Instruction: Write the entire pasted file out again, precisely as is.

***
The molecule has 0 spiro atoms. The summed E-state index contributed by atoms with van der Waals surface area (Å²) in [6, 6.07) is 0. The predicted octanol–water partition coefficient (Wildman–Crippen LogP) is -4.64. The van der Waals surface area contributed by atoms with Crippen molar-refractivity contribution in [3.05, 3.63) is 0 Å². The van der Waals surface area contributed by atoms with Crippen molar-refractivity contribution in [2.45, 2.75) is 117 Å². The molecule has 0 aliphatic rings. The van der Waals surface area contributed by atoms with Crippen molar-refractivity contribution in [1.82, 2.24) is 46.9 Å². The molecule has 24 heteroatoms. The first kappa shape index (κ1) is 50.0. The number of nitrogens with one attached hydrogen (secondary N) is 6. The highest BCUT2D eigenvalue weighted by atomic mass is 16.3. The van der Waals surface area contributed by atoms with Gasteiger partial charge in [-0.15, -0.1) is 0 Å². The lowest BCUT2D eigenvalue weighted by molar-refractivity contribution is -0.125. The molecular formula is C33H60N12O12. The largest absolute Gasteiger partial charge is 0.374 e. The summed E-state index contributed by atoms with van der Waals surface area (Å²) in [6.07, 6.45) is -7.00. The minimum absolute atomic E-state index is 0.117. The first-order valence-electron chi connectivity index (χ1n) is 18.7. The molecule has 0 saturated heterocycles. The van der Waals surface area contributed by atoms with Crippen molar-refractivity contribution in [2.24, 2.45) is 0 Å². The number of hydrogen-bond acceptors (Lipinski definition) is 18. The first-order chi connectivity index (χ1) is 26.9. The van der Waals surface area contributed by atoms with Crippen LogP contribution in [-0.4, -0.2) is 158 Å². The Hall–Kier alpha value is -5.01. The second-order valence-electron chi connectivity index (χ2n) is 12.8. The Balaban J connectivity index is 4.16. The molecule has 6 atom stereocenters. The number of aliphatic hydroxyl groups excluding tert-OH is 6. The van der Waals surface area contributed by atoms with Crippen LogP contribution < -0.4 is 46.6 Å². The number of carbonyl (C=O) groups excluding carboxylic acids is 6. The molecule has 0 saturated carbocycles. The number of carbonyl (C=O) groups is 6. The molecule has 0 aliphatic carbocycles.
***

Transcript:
The molecule has 0 spiro atoms. The summed E-state index contributed by atoms with van der Waals surface area (Å²) in [6, 6.07) is 0. The predicted octanol–water partition coefficient (Wildman–Crippen LogP) is -4.64. The van der Waals surface area contributed by atoms with Crippen molar-refractivity contribution in [3.05, 3.63) is 0 Å². The van der Waals surface area contributed by atoms with Crippen molar-refractivity contribution in [2.45, 2.75) is 117 Å². The molecule has 0 aliphatic rings. The van der Waals surface area contributed by atoms with Crippen molar-refractivity contribution in [1.82, 2.24) is 46.9 Å². The molecule has 24 heteroatoms. The first kappa shape index (κ1) is 50.0. The number of nitrogens with one attached hydrogen (secondary N) is 6. The highest BCUT2D eigenvalue weighted by atomic mass is 16.3. The van der Waals surface area contributed by atoms with Gasteiger partial charge in [-0.15, -0.1) is 0 Å². The lowest BCUT2D eigenvalue weighted by molar-refractivity contribution is -0.125. The molecular formula is C33H60N12O12. The largest absolute Gasteiger partial charge is 0.374 e. The summed E-state index contributed by atoms with van der Waals surface area (Å²) in [6.07, 6.45) is -7.00. The minimum absolute atomic E-state index is 0.117. The first-order valence-electron chi connectivity index (χ1n) is 18.7. The molecule has 0 saturated heterocycles. The van der Waals surface area contributed by atoms with Crippen molar-refractivity contribution in [2.24, 2.45) is 0 Å². The number of hydrogen-bond acceptors (Lipinski definition) is 18. The first-order chi connectivity index (χ1) is 26.9. The van der Waals surface area contributed by atoms with Crippen LogP contribution in [-0.4, -0.2) is 158 Å². The Hall–Kier alpha value is -5.01. The second-order valence-electron chi connectivity index (χ2n) is 12.8. The Balaban J connectivity index is 4.16. The molecule has 6 atom stereocenters. The number of aliphatic hydroxyl groups excluding tert-OH is 6. The van der Waals surface area contributed by atoms with Crippen LogP contribution < -0.4 is 46.6 Å². The number of carbonyl (C=O) groups excluding carboxylic acids is 6. The molecule has 0 saturated carbocycles. The number of carbonyl (C=O) groups is 6. The molecule has 0 aliphatic carbocycles.